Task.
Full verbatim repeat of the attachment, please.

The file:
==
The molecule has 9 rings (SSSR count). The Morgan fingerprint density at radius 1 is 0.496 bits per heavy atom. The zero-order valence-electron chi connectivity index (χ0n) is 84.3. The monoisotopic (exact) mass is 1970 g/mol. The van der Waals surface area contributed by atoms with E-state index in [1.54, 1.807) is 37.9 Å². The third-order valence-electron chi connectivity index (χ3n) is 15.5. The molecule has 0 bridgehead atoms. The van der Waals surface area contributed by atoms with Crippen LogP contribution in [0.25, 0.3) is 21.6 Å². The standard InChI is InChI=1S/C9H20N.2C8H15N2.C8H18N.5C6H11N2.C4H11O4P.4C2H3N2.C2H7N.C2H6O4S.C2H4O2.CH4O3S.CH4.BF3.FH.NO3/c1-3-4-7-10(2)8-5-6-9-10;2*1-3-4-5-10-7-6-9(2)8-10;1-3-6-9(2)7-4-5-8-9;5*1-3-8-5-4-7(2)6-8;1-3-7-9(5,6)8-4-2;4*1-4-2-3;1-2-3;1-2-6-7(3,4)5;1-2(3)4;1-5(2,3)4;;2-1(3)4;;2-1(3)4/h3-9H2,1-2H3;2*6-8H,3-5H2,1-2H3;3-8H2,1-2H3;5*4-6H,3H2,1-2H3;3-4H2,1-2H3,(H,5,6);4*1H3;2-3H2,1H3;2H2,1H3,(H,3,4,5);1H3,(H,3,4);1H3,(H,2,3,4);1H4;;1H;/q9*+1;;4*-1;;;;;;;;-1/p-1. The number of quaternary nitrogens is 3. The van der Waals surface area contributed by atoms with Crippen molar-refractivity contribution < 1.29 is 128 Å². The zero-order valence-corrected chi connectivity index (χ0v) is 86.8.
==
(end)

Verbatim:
The molecule has 9 rings (SSSR count). The Morgan fingerprint density at radius 1 is 0.496 bits per heavy atom. The zero-order valence-electron chi connectivity index (χ0n) is 84.3. The monoisotopic (exact) mass is 1970 g/mol. The van der Waals surface area contributed by atoms with E-state index in [1.54, 1.807) is 37.9 Å². The third-order valence-electron chi connectivity index (χ3n) is 15.5. The molecule has 0 bridgehead atoms. The van der Waals surface area contributed by atoms with Crippen LogP contribution in [0.25, 0.3) is 21.6 Å². The standard InChI is InChI=1S/C9H20N.2C8H15N2.C8H18N.5C6H11N2.C4H11O4P.4C2H3N2.C2H7N.C2H6O4S.C2H4O2.CH4O3S.CH4.BF3.FH.NO3/c1-3-4-7-10(2)8-5-6-9-10;2*1-3-4-5-10-7-6-9(2)8-10;1-3-6-9(2)7-4-5-8-9;5*1-3-8-5-4-7(2)6-8;1-3-7-9(5,6)8-4-2;4*1-4-2-3;1-2-3;1-2-6-7(3,4)5;1-2(3)4;1-5(2,3)4;;2-1(3)4;;2-1(3)4/h3-9H2,1-2H3;2*6-8H,3-5H2,1-2H3;3-8H2,1-2H3;5*4-6H,3H2,1-2H3;3-4H2,1-2H3,(H,5,6);4*1H3;2-3H2,1H3;2H2,1H3,(H,3,4,5);1H3,(H,3,4);1H3,(H,2,3,4);1H4;;1H;/q9*+1;;4*-1;;;;;;;;-1/p-1. The number of quaternary nitrogens is 3. The van der Waals surface area contributed by atoms with Crippen molar-refractivity contribution < 1.29 is 128 Å². The zero-order valence-corrected chi connectivity index (χ0v) is 86.8.